The 39 most powerful female engineers of 2018

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For all the arm waving about the lack of women in STEM professions, the truth is, there are some powerful role-model female engineers having fabulous careers and creating tech used by millions, if not billions of people everyday.

And every year, Business Insider creates this list to give those women a shout out.

These are women with engineering backgrounds who are running big business units at important companies, are building impressive up-and-coming technologies, or acting as leaders and role models in the tech communities. 

In honor of International Women in Engineering Day on June 23, take a look at our picks of the most powerful female engineers of 2018.

SEE ALSO: The 43 most powerful female engineers of 2017

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No. 39: Carol Leung, engineer manager, Airbnb

Carol Leung leads engineering for the “guest side” of Airbnb’s new Plus initiative, where Airbnb will be adding more types of properties to its network. 

She’s admired and respected by everyone from her bosses to her teammates, known for her ability to motivate people, and keep projects on track.

Her promotion as the lead of this engineering team has marked her as a rising star at the company.

When she’s not at work, she’s out running. She laughs that even being pregnant didn’t stop her from her daily runs. “In fact, I was jogging on a treadmill the day of delivery for both of them,” she tell us.

No. 38: Meredith Westafer, senior industrial engineer, Tesla

Meredith Westafer is a senior industrial engineer at Tesla who manages the design and layout of the company’s Gigafactory, which will be the world’s largest factory by footprint.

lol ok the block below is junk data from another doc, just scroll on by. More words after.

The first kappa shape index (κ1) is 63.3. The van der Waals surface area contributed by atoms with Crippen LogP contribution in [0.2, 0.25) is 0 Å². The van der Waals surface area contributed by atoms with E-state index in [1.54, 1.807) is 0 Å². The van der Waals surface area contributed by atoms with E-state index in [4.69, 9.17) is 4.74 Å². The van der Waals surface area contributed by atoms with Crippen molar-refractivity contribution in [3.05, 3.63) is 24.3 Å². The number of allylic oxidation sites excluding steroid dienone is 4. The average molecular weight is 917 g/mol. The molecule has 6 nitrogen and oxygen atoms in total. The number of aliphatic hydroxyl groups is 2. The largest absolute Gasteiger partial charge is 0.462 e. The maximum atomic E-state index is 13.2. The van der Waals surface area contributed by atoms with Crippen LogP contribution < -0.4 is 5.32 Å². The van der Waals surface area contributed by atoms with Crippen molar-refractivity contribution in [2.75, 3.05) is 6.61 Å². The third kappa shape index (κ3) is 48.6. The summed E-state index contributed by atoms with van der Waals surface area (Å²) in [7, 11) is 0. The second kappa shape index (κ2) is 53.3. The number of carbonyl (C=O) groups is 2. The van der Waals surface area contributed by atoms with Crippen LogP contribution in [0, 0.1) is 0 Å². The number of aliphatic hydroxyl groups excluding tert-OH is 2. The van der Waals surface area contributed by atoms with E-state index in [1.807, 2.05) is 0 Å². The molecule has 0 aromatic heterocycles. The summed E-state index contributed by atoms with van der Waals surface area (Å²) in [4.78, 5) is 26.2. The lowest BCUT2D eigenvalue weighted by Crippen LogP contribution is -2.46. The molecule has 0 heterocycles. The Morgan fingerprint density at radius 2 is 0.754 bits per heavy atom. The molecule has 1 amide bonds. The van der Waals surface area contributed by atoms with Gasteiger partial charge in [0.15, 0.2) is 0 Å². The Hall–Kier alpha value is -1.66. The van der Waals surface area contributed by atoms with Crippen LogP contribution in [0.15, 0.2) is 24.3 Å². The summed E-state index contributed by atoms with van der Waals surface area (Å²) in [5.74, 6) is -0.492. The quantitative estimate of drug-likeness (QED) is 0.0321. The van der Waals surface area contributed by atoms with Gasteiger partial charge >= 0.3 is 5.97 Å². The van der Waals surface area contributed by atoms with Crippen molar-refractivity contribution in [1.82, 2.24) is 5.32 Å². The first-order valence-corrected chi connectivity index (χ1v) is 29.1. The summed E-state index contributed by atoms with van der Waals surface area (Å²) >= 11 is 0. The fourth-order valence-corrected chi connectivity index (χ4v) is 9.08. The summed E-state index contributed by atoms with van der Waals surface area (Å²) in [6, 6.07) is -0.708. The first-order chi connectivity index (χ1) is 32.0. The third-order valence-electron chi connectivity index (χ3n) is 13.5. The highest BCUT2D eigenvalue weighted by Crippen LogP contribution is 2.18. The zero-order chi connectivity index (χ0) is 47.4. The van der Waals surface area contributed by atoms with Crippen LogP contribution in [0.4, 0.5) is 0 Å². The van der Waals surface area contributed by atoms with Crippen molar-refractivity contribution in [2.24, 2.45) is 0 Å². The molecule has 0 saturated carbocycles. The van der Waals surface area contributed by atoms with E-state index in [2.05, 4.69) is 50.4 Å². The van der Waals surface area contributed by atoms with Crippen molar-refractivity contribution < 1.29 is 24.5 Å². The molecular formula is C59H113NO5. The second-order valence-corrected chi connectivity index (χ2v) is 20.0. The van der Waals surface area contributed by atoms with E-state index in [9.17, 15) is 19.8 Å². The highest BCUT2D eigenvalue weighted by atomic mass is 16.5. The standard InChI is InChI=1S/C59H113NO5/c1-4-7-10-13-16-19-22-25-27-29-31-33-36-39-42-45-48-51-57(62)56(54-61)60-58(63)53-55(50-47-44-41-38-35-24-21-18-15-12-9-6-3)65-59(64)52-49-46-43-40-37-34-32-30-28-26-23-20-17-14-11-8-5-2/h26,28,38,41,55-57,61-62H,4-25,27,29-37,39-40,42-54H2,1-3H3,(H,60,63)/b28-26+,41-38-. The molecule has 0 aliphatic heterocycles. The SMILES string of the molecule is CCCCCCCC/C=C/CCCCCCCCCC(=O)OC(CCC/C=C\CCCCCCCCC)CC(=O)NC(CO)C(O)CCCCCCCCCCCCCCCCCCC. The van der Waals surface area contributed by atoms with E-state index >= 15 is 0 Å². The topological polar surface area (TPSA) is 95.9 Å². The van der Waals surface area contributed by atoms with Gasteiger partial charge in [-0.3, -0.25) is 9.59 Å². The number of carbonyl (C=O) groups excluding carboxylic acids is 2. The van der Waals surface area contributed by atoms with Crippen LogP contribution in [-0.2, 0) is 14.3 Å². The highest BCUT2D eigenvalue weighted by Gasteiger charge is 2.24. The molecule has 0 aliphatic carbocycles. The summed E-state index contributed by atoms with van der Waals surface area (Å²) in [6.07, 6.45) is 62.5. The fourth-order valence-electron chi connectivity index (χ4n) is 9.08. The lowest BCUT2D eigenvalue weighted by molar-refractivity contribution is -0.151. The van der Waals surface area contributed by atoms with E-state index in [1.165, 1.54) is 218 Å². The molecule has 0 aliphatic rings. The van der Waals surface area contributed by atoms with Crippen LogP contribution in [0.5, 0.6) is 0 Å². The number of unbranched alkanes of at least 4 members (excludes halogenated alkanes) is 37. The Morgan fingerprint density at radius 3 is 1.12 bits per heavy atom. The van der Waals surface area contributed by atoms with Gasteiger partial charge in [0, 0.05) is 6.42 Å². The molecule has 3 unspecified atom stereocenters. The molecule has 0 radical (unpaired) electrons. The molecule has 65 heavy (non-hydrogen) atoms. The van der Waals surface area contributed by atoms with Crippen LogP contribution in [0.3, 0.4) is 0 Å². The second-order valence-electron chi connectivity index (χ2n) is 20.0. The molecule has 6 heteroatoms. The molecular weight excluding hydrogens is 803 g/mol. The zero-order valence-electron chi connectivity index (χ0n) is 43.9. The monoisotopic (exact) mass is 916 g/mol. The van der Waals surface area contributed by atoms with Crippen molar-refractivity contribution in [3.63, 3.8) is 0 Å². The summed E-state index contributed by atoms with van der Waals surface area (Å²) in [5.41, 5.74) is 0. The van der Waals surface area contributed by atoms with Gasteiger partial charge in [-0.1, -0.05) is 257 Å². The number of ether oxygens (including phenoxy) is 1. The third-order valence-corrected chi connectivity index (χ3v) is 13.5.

The factory — located in Reno, Nevada — produces the integral lithium-ion batteries that run Tesla vehicles.

Westafer developed the models that determined how much space the factory needed and how materials flow within the factory. She designed an automated material delivery system that uses a fleet of autonomous mobile robots to deliver goods to and from the production line.

“Sometimes when I drive into work and see this huge building, I’m a little blown away by how big the challenge is, but it’s so fun,” she said.

No. 37: Tanya Lattner, president and COO, LLVM Foundation

Tanya Lattner is president and COO of the LLVM Foundation, an organization she helped to found.

LLVM is a “compiler” project meaning it helps a computer read and understand the software it runs. The LLVM tech is used by many big tech companies like Adobe, Nvidia, MobileEye, Sony.

Lattner is a former Apple engineer who worked on LLVM as a grad student and was a driving force in the project’s success. She’s got five patents to her name, too.

Compiler engineering is a niche that other programmers view with awe and it hasn’t yet attracted a ton of women.

Lattner is not only a role model for her own work, but her foundation has launched programs that encourage more women to try their hand at this type of engineering.

“I am a compiler engineer by training, which is a field that many consider to be intimidating. I love that I am able to change this perspective,” she tells us.

See the rest of the story at Business Insider